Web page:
Chelsea 2013, some thoughts from Anne Wareham

May 21, 2013

in Articles, Editorial, Events, General Interest, Shows

Prince Harry's garden for the charity Sentebale by Jinny Blom for Chelsea 2013 copyright Charles Hawes

An ash tray and helipad?

This year was marked for me by having one garden that shocked me by its badness, and one that delighted me. And the other remarkable thing was the extent of agreement about both those things amongst the people I talked to.

Prize for shock went to Jinny Blom’s garden for Prince Harry and his charity Sentebale, based in Lesotho. I met people who were horrified, I met people who were angry, I met people who were bewildered. And some who tried hard to find good things to say – the planting gained some appreciation.

Prince Harry's garden for the charity Sentebale, by Jinny Blom for Chelsea 2013 copyright Charles Hawes

I think of Jinny Blom as a great designer, with a sensitivity to both her clients and the location of the gardens she designs. On her website she says :

The process of designing has become, for us, a well-considered progression through analysis of the location we inherit, understanding our clients, their lives and their wishes, the soil, the existing plants and creatures living there, the wider landscape and the climate.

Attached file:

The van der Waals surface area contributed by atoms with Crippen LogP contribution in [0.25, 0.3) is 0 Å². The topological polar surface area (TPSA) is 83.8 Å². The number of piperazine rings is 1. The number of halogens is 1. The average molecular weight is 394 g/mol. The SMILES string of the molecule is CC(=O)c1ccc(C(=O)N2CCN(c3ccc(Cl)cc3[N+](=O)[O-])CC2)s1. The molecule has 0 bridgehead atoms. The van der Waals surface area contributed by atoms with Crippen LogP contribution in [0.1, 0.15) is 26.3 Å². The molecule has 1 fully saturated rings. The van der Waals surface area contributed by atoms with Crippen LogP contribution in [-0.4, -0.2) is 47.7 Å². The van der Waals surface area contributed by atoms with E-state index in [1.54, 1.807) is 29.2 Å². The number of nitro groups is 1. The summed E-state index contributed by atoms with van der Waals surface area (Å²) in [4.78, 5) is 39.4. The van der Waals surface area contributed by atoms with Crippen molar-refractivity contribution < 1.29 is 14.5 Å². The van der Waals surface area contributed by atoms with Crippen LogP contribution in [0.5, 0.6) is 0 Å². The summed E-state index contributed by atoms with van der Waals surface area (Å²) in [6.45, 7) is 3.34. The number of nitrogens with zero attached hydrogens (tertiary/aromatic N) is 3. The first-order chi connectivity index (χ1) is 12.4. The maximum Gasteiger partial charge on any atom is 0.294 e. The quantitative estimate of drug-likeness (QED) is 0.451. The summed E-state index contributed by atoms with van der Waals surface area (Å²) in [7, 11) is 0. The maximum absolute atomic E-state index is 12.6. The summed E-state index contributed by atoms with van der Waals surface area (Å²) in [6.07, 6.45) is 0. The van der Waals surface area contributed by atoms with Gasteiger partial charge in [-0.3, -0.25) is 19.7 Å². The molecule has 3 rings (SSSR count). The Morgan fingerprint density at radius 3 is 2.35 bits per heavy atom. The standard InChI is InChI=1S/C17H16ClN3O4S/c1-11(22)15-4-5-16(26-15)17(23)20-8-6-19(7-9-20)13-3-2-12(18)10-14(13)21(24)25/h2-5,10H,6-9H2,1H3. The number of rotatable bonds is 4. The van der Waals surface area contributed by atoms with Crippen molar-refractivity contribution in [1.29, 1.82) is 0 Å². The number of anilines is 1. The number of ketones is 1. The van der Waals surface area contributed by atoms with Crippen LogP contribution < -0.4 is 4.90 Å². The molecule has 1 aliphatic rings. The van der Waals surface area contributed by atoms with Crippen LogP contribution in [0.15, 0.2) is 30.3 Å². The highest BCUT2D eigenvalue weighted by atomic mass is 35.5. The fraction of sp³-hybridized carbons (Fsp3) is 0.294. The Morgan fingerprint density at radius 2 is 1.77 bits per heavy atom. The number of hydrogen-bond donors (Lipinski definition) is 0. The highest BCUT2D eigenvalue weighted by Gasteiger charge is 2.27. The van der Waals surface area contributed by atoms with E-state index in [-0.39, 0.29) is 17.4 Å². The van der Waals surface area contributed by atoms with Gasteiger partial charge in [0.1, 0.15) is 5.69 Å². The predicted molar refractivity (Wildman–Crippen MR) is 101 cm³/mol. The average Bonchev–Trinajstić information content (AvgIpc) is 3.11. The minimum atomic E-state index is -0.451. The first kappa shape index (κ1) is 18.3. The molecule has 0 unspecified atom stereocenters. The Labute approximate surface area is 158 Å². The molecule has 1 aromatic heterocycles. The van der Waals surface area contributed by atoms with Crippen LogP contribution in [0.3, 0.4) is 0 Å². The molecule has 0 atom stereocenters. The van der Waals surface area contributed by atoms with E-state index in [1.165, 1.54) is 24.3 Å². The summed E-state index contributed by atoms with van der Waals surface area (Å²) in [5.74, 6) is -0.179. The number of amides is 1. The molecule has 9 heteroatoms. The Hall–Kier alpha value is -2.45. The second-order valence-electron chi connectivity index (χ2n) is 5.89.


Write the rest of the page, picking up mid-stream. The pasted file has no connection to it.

I understand that when she designed this Chelsea garden she hadn’t visited the location, which may explain why two people I met, who both knew Lesotho, were clear that the garden bore no relation to the place. And disliked the stereotypical take on Africa.

Well, there are often surprisingly poor gardens at Chelsea. The interesting question for thinkingardeners will be how the media present and manage to praise this garden. We know all gardens are lovely, and this one has Princess Diana and royalty at its heart. The RHS have had the courage to award Silver Gilt. But will anyone dare ‘lovely’ this time ?

It was suggested to me that the spin would be something like ‘interesting and challenging’. We’ll see.

The delight was Christopher Bradley-Hole’s garden for the Telegraph.

Telegraph Garden, Christopher Bradley-Hole, Chelsea 2013 copyright Charles Hawes

View from the rail.

This garden had a wonderful simplicity – and a great deal of delightful and intricate detail in the planting. One of the joys was the beautiful wooden railing surrounding the garden, enabling us to lean (no glass, sadly, but there’s the ideal place for it) and enjoy.